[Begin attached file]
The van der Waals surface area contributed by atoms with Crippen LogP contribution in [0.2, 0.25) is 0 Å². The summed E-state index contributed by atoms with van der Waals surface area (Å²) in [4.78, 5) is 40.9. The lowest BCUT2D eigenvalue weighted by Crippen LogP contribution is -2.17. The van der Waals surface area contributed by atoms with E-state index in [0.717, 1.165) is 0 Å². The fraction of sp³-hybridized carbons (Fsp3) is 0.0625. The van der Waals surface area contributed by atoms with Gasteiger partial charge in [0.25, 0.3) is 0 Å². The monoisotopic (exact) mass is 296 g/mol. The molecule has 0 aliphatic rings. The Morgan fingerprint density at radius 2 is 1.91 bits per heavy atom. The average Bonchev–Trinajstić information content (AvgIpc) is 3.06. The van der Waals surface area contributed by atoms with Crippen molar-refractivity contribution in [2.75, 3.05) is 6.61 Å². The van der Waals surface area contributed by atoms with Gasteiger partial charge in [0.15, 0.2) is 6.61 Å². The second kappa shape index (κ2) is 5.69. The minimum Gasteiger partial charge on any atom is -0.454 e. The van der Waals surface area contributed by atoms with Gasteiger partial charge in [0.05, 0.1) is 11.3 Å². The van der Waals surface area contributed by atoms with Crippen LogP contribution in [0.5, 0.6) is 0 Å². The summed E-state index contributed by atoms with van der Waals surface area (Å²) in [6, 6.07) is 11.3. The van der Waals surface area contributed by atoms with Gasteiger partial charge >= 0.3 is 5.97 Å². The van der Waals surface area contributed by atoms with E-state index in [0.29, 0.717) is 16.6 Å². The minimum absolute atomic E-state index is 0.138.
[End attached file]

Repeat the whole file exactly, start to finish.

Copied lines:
The van der Waals surface area contributed by atoms with Crippen LogP contribution in [0.2, 0.25) is 0 Å². The summed E-state index contributed by atoms with van der Waals surface area (Å²) in [4.78, 5) is 40.9. The lowest BCUT2D eigenvalue weighted by Crippen LogP contribution is -2.17. The van der Waals surface area contributed by atoms with E-state index in [0.717, 1.165) is 0 Å². The fraction of sp³-hybridized carbons (Fsp3) is 0.0625. The van der Waals surface area contributed by atoms with Gasteiger partial charge in [0.25, 0.3) is 0 Å². The monoisotopic (exact) mass is 296 g/mol. The molecule has 0 aliphatic rings. The Morgan fingerprint density at radius 2 is 1.91 bits per heavy atom. The average Bonchev–Trinajstić information content (AvgIpc) is 3.06. The van der Waals surface area contributed by atoms with Crippen molar-refractivity contribution in [2.75, 3.05) is 6.61 Å². The van der Waals surface area contributed by atoms with Gasteiger partial charge in [0.15, 0.2) is 6.61 Å². The second kappa shape index (κ2) is 5.69. The minimum Gasteiger partial charge on any atom is -0.454 e. The van der Waals surface area contributed by atoms with Gasteiger partial charge in [0.05, 0.1) is 11.3 Å². The van der Waals surface area contributed by atoms with Crippen LogP contribution in [0.5, 0.6) is 0 Å². The summed E-state index contributed by atoms with van der Waals surface area (Å²) in [6, 6.07) is 11.3. The van der Waals surface area contributed by atoms with Gasteiger partial charge >= 0.3 is 5.97 Å². The van der Waals surface area contributed by atoms with E-state index in [0.29, 0.717) is 16.6 Å². The minimum absolute atomic E-state index is 0.138.